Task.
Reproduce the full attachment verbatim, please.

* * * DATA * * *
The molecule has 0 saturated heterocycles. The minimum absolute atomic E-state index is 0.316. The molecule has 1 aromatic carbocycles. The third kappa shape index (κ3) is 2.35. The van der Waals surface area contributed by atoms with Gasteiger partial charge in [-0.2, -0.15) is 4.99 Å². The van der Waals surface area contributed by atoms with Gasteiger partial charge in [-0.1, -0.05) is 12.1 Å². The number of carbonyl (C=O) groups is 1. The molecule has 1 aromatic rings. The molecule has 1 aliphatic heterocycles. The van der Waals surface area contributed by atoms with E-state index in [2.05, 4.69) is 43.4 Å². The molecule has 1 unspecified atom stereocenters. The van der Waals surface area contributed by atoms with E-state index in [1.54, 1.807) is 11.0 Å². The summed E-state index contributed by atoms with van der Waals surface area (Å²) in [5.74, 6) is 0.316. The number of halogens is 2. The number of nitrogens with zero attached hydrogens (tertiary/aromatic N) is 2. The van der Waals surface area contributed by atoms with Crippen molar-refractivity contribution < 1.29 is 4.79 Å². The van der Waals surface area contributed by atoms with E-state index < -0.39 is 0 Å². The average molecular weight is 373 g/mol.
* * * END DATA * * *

The molecule has 0 saturated heterocycles. The minimum absolute atomic E-state index is 0.316. The molecule has 1 aromatic carbocycles. The third kappa shape index (κ3) is 2.35. The van der Waals surface area contributed by atoms with Gasteiger partial charge in [-0.2, -0.15) is 4.99 Å². The van der Waals surface area contributed by atoms with Gasteiger partial charge in [-0.1, -0.05) is 12.1 Å². The number of carbonyl (C=O) groups is 1. The molecule has 1 aromatic rings. The molecule has 1 aliphatic heterocycles. The van der Waals surface area contributed by atoms with E-state index in [2.05, 4.69) is 43.4 Å². The molecule has 1 unspecified atom stereocenters. The van der Waals surface area contributed by atoms with E-state index in [1.54, 1.807) is 11.0 Å². The summed E-state index contributed by atoms with van der Waals surface area (Å²) in [5.74, 6) is 0.316. The number of halogens is 2. The number of nitrogens with zero attached hydrogens (tertiary/aromatic N) is 2. The van der Waals surface area contributed by atoms with Crippen molar-refractivity contribution < 1.29 is 4.79 Å². The van der Waals surface area contributed by atoms with E-state index < -0.39 is 0 Å². The average molecular weight is 373 g/mol.